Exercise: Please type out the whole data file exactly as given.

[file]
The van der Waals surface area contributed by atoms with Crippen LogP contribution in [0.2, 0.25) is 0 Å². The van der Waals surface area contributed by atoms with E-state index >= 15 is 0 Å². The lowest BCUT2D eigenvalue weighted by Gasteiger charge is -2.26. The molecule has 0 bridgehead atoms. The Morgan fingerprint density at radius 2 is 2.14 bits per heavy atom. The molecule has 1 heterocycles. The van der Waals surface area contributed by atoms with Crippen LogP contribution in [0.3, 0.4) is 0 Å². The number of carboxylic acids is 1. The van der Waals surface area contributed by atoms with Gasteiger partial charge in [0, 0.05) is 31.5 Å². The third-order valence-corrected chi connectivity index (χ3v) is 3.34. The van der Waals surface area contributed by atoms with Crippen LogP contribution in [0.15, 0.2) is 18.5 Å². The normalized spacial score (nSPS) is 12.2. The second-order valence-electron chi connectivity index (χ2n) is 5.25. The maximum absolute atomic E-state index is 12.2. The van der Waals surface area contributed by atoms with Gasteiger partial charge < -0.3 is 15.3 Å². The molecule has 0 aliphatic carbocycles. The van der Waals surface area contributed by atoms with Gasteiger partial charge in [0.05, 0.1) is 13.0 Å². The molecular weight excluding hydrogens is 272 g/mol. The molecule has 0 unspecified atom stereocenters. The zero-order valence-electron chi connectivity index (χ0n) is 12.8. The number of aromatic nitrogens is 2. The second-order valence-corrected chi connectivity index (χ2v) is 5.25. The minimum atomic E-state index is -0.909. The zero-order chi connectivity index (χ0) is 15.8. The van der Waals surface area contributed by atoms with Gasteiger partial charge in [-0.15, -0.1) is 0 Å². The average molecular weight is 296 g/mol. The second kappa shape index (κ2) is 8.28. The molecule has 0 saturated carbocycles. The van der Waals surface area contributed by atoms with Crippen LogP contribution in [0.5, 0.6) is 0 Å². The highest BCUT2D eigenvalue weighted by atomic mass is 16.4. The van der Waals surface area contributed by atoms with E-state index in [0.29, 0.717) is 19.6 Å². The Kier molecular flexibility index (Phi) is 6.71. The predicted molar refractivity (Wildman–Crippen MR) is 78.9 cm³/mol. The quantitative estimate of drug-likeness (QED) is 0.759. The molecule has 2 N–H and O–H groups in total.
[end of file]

The van der Waals surface area contributed by atoms with Crippen LogP contribution in [0.2, 0.25) is 0 Å². The van der Waals surface area contributed by atoms with E-state index >= 15 is 0 Å². The lowest BCUT2D eigenvalue weighted by Gasteiger charge is -2.26. The molecule has 0 bridgehead atoms. The Morgan fingerprint density at radius 2 is 2.14 bits per heavy atom. The molecule has 1 heterocycles. The van der Waals surface area contributed by atoms with Crippen LogP contribution in [0.3, 0.4) is 0 Å². The number of carboxylic acids is 1. The van der Waals surface area contributed by atoms with Gasteiger partial charge in [0, 0.05) is 31.5 Å². The third-order valence-corrected chi connectivity index (χ3v) is 3.34. The van der Waals surface area contributed by atoms with Crippen LogP contribution in [0.15, 0.2) is 18.5 Å². The normalized spacial score (nSPS) is 12.2. The second-order valence-electron chi connectivity index (χ2n) is 5.25. The maximum absolute atomic E-state index is 12.2. The van der Waals surface area contributed by atoms with Gasteiger partial charge < -0.3 is 15.3 Å². The molecule has 0 aliphatic carbocycles. The van der Waals surface area contributed by atoms with Gasteiger partial charge in [0.05, 0.1) is 13.0 Å². The molecular weight excluding hydrogens is 272 g/mol. The molecule has 0 unspecified atom stereocenters. The zero-order valence-electron chi connectivity index (χ0n) is 12.8. The number of aromatic nitrogens is 2. The second-order valence-corrected chi connectivity index (χ2v) is 5.25. The minimum atomic E-state index is -0.909. The zero-order chi connectivity index (χ0) is 15.8. The van der Waals surface area contributed by atoms with Gasteiger partial charge in [-0.15, -0.1) is 0 Å². The average molecular weight is 296 g/mol. The second kappa shape index (κ2) is 8.28. The molecule has 0 saturated carbocycles. The van der Waals surface area contributed by atoms with Crippen LogP contribution in [0.5, 0.6) is 0 Å². The highest BCUT2D eigenvalue weighted by atomic mass is 16.4. The van der Waals surface area contributed by atoms with E-state index in [0.29, 0.717) is 19.6 Å². The Kier molecular flexibility index (Phi) is 6.71. The predicted molar refractivity (Wildman–Crippen MR) is 78.9 cm³/mol. The quantitative estimate of drug-likeness (QED) is 0.759. The molecule has 2 N–H and O–H groups in total.